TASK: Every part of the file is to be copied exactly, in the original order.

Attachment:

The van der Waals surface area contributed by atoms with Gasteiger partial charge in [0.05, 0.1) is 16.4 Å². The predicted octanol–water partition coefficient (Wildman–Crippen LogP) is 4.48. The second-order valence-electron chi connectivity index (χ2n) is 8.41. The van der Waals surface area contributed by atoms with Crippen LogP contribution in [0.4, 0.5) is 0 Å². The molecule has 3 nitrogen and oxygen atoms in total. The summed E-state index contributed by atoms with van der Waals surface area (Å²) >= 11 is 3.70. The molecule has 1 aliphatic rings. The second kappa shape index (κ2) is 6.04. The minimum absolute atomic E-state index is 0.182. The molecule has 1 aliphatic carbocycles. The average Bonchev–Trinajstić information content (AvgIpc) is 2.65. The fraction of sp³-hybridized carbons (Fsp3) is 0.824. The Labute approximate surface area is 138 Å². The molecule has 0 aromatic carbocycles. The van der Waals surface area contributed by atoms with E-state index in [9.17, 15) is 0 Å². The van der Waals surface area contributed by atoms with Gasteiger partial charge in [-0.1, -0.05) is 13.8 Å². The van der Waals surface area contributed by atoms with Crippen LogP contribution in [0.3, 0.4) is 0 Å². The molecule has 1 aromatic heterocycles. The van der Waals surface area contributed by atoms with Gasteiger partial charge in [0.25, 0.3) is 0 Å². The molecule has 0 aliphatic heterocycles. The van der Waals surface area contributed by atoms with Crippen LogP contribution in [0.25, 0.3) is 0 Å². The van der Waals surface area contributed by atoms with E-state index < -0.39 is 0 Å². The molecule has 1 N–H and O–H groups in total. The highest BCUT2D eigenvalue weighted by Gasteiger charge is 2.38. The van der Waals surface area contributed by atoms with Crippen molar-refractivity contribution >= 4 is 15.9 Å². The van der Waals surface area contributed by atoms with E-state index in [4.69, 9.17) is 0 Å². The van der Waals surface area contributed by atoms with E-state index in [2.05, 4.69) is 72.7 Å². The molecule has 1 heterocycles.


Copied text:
The van der Waals surface area contributed by atoms with Gasteiger partial charge in [0.05, 0.1) is 16.4 Å². The predicted octanol–water partition coefficient (Wildman–Crippen LogP) is 4.48. The second-order valence-electron chi connectivity index (χ2n) is 8.41. The van der Waals surface area contributed by atoms with Crippen LogP contribution in [0.4, 0.5) is 0 Å². The molecule has 3 nitrogen and oxygen atoms in total. The summed E-state index contributed by atoms with van der Waals surface area (Å²) >= 11 is 3.70. The molecule has 1 aliphatic rings. The second kappa shape index (κ2) is 6.04. The minimum absolute atomic E-state index is 0.182. The molecule has 1 aliphatic carbocycles. The average Bonchev–Trinajstić information content (AvgIpc) is 2.65. The fraction of sp³-hybridized carbons (Fsp3) is 0.824. The Labute approximate surface area is 138 Å². The molecule has 0 aromatic carbocycles. The van der Waals surface area contributed by atoms with E-state index in [9.17, 15) is 0 Å². The van der Waals surface area contributed by atoms with Gasteiger partial charge in [-0.1, -0.05) is 13.8 Å². The van der Waals surface area contributed by atoms with Crippen LogP contribution in [0.3, 0.4) is 0 Å². The molecule has 1 aromatic heterocycles. The van der Waals surface area contributed by atoms with Gasteiger partial charge in [0.25, 0.3) is 0 Å². The molecule has 0 aliphatic heterocycles. The van der Waals surface area contributed by atoms with Crippen LogP contribution in [0.25, 0.3) is 0 Å². The van der Waals surface area contributed by atoms with E-state index < -0.39 is 0 Å². The molecule has 1 N–H and O–H groups in total. The highest BCUT2D eigenvalue weighted by Gasteiger charge is 2.38. The van der Waals surface area contributed by atoms with Crippen molar-refractivity contribution >= 4 is 15.9 Å². The van der Waals surface area contributed by atoms with E-state index in [4.69, 9.17) is 0 Å². The van der Waals surface area contributed by atoms with E-state index in [2.05, 4.69) is 72.7 Å². The molecule has 1 heterocycles.